After Facebook (NASDAQ: FB ) reported better-than-expected quarterly earnings last week, shares soared to new all-time highs, hitting $76.74 before settling at $75.19 when the market closed on Friday. The report sent the stock up 5% and is helping the social network hold ground about 30% higher than where it was trading just three months ago. At these new highs, is Facebook stock beginning to look overvalued?
The wild performance of Facebook stock
These levels have unique significance for two reasons. First, $76 is double Facebook's IPO price of $38 -- a valuation that was once heavily criticized as bubble-like when the company initially began trading on the Nasdaq just over two years ago. Second, $77 would mark an impressive $200 billion market capitalization for the company -- about one-third of Apple's and half of Google's.
To say the least, Facebook CEO Mark Zuckerberg has surprised the Street. There was even a period in the months following the social network's IPO when the stock traded below $20. Investors who bought at these levels have enjoyed a 300%-plus return.
The stock's performance has largely been driven by Facebook's shift to becoming a mobile company. As it turns out, mobile ads built into the Facebook newsfeed are far more effective than the ads on the desktop version of the site that sit on the side of the feed. Of course, Facebook has also brought similar ads into the newsfeed on desktop, after seeing how successful they were.
Mobile advertising has soared from 0% of Facebook's advertising to 62% in under two years.
Not the dot-com bubble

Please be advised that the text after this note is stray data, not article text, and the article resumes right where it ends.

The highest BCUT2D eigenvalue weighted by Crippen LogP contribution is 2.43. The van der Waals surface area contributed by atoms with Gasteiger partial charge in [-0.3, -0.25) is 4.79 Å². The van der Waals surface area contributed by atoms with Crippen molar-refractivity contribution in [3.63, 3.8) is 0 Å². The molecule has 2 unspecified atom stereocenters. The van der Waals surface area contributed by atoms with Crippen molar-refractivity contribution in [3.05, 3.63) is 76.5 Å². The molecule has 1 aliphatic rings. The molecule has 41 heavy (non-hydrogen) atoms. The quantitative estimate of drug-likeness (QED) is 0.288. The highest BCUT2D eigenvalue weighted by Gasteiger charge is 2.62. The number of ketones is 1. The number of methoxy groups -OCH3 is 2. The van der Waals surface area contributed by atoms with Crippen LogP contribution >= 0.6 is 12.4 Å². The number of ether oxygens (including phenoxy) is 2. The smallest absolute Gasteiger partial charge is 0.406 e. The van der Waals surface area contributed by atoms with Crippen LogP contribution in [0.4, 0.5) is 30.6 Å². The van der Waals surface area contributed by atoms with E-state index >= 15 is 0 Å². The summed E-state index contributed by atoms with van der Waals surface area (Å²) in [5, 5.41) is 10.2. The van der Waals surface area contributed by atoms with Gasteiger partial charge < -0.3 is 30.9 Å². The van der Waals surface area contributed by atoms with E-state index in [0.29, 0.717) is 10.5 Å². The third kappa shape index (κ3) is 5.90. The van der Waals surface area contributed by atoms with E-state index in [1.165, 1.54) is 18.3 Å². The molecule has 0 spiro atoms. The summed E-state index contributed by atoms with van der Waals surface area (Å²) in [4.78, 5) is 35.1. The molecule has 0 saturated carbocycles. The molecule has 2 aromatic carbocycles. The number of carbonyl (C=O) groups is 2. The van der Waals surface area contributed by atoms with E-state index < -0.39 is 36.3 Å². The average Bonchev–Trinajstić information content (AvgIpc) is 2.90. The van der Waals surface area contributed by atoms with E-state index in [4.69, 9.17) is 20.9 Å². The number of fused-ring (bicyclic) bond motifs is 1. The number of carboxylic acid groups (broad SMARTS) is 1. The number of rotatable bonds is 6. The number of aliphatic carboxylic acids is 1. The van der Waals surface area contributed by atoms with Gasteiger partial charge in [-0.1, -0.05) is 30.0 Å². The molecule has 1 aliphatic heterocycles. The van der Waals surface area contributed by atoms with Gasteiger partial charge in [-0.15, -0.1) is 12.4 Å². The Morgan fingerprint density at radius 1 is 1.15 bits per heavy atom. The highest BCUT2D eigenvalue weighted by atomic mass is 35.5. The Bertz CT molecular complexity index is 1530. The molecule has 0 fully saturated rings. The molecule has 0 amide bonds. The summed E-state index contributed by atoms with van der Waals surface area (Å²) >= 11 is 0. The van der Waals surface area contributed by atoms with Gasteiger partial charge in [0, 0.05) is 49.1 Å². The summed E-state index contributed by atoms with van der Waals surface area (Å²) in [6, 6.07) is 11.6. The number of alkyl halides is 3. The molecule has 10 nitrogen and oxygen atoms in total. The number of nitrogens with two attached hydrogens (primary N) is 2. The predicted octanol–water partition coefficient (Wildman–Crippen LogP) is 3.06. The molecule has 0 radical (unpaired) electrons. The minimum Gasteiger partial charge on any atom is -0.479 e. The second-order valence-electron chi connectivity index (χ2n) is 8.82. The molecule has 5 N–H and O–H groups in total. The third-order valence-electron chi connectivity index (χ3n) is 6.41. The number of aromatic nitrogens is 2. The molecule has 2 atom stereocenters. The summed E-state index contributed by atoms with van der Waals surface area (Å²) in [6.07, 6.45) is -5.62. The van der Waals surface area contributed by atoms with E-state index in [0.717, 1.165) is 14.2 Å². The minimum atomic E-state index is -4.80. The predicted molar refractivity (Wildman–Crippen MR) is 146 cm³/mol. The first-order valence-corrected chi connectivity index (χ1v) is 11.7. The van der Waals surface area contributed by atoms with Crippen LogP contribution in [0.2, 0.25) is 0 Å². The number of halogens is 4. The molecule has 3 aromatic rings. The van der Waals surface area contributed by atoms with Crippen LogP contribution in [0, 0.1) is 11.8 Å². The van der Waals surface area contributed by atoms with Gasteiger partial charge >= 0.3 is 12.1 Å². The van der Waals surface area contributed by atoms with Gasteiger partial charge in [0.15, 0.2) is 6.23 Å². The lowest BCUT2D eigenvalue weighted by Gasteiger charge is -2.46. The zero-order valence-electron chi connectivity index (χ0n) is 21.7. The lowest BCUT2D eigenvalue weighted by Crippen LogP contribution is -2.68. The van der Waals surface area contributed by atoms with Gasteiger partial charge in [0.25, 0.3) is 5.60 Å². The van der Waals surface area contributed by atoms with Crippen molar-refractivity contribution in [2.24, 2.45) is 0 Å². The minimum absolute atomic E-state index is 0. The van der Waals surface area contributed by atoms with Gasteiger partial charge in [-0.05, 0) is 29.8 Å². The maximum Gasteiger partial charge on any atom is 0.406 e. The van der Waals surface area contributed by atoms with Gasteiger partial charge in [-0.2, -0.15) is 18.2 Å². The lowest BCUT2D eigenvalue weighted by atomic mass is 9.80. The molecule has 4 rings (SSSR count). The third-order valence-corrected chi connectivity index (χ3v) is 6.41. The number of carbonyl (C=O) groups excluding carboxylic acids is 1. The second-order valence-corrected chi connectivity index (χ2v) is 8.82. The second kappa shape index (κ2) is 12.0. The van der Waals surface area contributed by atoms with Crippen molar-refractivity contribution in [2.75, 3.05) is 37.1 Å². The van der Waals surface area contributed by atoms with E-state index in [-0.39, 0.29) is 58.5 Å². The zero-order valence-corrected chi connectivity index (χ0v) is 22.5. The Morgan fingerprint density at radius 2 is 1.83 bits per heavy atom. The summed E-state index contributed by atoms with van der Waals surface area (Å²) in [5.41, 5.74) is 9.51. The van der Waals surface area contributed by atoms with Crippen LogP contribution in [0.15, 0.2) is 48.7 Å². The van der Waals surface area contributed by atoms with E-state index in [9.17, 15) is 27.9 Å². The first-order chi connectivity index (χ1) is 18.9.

But no matter how well Facebook has performed, some investors may have difficulty understanding the social network's valuation. Priced at about 20 times sales, compared with Google's 6.4 ratio, it's clear the market continues to have enormous expectations for the company.
Even Federal Reserve Chairwoman Janet Yellen called out the valuations of Facebook and other social peers earlier this month, saying they are "substantially stressed."
While it may be tempting to relate the seemingly exuberant valuations of social stocks like Facebook to those we saw in the dot-com bubble, it's worth nothing that Facebook is not a revenue-only business. Its business model, in fact, has proved to be extremely scalable; it's becoming increasingly clear that the company boasts significant operating leverage, enabling margins to grow meaningfully as revenue grows. This sort of scalability is lifting Facebook's EPS at incredible rates.
In Facebook's most recent quarter, revenue grew 61% from the year-ago quarter and EPS soared 121%. Or, viewed another way, Facebook's net income more than doubled from 488 million in the year-ago quarter to $1.09 billion in Q2.
While the future growth priced in to Facebook stock is too speculative to call it a buy, especially after the stock's recent run-up, the continued excellent underlying business performance makes the stock a hold.
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